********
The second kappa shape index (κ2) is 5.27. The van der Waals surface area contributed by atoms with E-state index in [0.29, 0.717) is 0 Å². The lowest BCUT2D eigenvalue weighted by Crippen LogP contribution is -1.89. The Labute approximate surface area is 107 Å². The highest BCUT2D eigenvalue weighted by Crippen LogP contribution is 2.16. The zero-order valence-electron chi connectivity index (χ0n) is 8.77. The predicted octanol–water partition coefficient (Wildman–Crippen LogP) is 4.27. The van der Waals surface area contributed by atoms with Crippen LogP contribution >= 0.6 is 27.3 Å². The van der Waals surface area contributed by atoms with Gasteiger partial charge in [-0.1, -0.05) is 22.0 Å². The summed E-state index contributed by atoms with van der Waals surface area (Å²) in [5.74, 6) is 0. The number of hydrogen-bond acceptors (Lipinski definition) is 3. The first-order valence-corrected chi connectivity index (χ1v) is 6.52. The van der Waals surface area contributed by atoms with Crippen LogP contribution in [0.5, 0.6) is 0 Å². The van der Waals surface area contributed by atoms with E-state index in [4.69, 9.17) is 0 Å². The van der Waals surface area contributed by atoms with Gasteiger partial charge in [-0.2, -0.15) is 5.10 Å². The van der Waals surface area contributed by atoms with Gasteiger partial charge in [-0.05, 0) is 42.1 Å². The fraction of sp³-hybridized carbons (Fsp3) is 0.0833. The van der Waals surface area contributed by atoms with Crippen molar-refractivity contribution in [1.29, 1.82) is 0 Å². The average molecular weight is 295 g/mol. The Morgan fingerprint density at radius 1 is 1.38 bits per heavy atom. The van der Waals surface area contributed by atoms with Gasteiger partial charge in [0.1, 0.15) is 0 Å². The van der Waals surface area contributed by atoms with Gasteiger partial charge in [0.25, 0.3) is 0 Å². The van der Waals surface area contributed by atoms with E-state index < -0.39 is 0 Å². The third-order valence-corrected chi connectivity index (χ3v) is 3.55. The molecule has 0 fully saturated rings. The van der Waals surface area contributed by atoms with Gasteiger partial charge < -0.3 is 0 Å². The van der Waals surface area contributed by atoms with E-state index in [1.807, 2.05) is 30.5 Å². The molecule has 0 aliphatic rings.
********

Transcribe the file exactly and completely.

The second kappa shape index (κ2) is 5.27. The van der Waals surface area contributed by atoms with E-state index in [0.29, 0.717) is 0 Å². The lowest BCUT2D eigenvalue weighted by Crippen LogP contribution is -1.89. The Labute approximate surface area is 107 Å². The highest BCUT2D eigenvalue weighted by Crippen LogP contribution is 2.16. The zero-order valence-electron chi connectivity index (χ0n) is 8.77. The predicted octanol–water partition coefficient (Wildman–Crippen LogP) is 4.27. The van der Waals surface area contributed by atoms with Crippen LogP contribution >= 0.6 is 27.3 Å². The van der Waals surface area contributed by atoms with Gasteiger partial charge in [-0.1, -0.05) is 22.0 Å². The summed E-state index contributed by atoms with van der Waals surface area (Å²) in [5.74, 6) is 0. The number of hydrogen-bond acceptors (Lipinski definition) is 3. The first-order valence-corrected chi connectivity index (χ1v) is 6.52. The van der Waals surface area contributed by atoms with Crippen LogP contribution in [0.5, 0.6) is 0 Å². The van der Waals surface area contributed by atoms with E-state index in [4.69, 9.17) is 0 Å². The van der Waals surface area contributed by atoms with Gasteiger partial charge in [-0.2, -0.15) is 5.10 Å². The van der Waals surface area contributed by atoms with Gasteiger partial charge in [-0.05, 0) is 42.1 Å². The fraction of sp³-hybridized carbons (Fsp3) is 0.0833. The van der Waals surface area contributed by atoms with Crippen molar-refractivity contribution in [1.29, 1.82) is 0 Å². The average molecular weight is 295 g/mol. The Morgan fingerprint density at radius 1 is 1.38 bits per heavy atom. The van der Waals surface area contributed by atoms with Gasteiger partial charge in [0.1, 0.15) is 0 Å². The van der Waals surface area contributed by atoms with Gasteiger partial charge in [0.25, 0.3) is 0 Å². The van der Waals surface area contributed by atoms with E-state index < -0.39 is 0 Å². The third-order valence-corrected chi connectivity index (χ3v) is 3.55. The molecule has 0 fully saturated rings. The van der Waals surface area contributed by atoms with Gasteiger partial charge < -0.3 is 0 Å². The van der Waals surface area contributed by atoms with E-state index in [1.807, 2.05) is 30.5 Å². The molecule has 0 aliphatic rings.